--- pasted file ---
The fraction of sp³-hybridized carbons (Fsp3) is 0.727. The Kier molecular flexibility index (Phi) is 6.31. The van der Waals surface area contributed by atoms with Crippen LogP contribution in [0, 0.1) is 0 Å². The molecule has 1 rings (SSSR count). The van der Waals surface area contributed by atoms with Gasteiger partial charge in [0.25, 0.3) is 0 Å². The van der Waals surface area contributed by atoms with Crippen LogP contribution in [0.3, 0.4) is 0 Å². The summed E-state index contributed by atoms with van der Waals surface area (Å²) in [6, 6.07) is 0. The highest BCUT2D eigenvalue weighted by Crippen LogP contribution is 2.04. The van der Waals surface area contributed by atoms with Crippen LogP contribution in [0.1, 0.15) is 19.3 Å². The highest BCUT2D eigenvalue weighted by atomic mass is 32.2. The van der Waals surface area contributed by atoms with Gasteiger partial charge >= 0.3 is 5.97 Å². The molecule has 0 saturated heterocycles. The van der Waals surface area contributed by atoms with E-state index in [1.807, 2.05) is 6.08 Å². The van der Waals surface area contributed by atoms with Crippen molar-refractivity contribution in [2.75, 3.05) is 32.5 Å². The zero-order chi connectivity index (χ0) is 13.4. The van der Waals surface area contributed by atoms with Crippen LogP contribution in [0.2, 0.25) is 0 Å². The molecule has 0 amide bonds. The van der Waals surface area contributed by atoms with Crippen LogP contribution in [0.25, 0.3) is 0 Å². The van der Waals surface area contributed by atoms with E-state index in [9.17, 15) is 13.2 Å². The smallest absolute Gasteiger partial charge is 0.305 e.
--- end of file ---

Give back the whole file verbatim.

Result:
The fraction of sp³-hybridized carbons (Fsp3) is 0.727. The Kier molecular flexibility index (Phi) is 6.31. The van der Waals surface area contributed by atoms with Crippen LogP contribution in [0, 0.1) is 0 Å². The molecule has 1 rings (SSSR count). The van der Waals surface area contributed by atoms with Gasteiger partial charge in [0.25, 0.3) is 0 Å². The van der Waals surface area contributed by atoms with Crippen LogP contribution in [0.3, 0.4) is 0 Å². The summed E-state index contributed by atoms with van der Waals surface area (Å²) in [6, 6.07) is 0. The highest BCUT2D eigenvalue weighted by Crippen LogP contribution is 2.04. The van der Waals surface area contributed by atoms with Crippen LogP contribution in [0.1, 0.15) is 19.3 Å². The highest BCUT2D eigenvalue weighted by atomic mass is 32.2. The van der Waals surface area contributed by atoms with Gasteiger partial charge >= 0.3 is 5.97 Å². The molecule has 0 saturated heterocycles. The van der Waals surface area contributed by atoms with E-state index in [1.807, 2.05) is 6.08 Å². The van der Waals surface area contributed by atoms with Crippen molar-refractivity contribution in [2.75, 3.05) is 32.5 Å². The zero-order chi connectivity index (χ0) is 13.4. The van der Waals surface area contributed by atoms with Crippen LogP contribution in [0.2, 0.25) is 0 Å². The molecule has 0 amide bonds. The van der Waals surface area contributed by atoms with Crippen LogP contribution in [0.25, 0.3) is 0 Å². The van der Waals surface area contributed by atoms with E-state index in [9.17, 15) is 13.2 Å². The smallest absolute Gasteiger partial charge is 0.305 e.